Companies that profit off our data should be made to pay damages under the law.
First, we should ensure that we share minimal private information on the internet. Details like our date of birth, location history, photographs, travel plans, etc can be critical information for companies greedy to commercialise our private information.
Second, we must see the list of permissions an application asks for before we instal it. Often times, mobile apps ask to detect one’s entire contacts list, call log, photos, besides asking for access to the microphone and camera. This can lead to constant surveillance not only by corporations but governments as well. For instance, in the first six months of 2017, Facebook complied with 63 per cent of data requests made by the PTA and FIA from Pakistan, according to the Facebook Transparency Report, often done under the garb of criminal laws that are known to be vague.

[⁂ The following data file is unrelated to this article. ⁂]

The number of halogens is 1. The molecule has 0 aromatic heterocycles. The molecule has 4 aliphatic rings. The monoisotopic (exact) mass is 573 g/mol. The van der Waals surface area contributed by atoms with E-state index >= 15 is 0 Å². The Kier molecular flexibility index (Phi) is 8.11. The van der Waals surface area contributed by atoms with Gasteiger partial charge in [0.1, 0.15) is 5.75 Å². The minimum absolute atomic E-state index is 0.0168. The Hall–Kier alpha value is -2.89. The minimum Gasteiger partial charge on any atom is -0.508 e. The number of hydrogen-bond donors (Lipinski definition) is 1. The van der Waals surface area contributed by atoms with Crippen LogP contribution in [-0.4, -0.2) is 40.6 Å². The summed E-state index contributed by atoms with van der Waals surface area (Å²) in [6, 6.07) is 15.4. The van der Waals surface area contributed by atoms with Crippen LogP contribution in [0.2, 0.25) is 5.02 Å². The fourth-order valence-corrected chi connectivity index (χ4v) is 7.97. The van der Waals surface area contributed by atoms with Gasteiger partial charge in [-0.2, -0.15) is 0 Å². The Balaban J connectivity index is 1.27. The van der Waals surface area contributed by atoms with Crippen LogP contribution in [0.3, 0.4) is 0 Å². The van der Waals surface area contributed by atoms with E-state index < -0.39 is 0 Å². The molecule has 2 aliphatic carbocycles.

Hence, it is wise to go through the list of details the application on our phone wants to access, and instal it only if we are willing to provide access to that data. An alternative to mobile applications for different facilities is to use these platforms in internet browsers either on the computer or phone, and use the browser in private or incognito mode, which makes it harder for companies to retain information.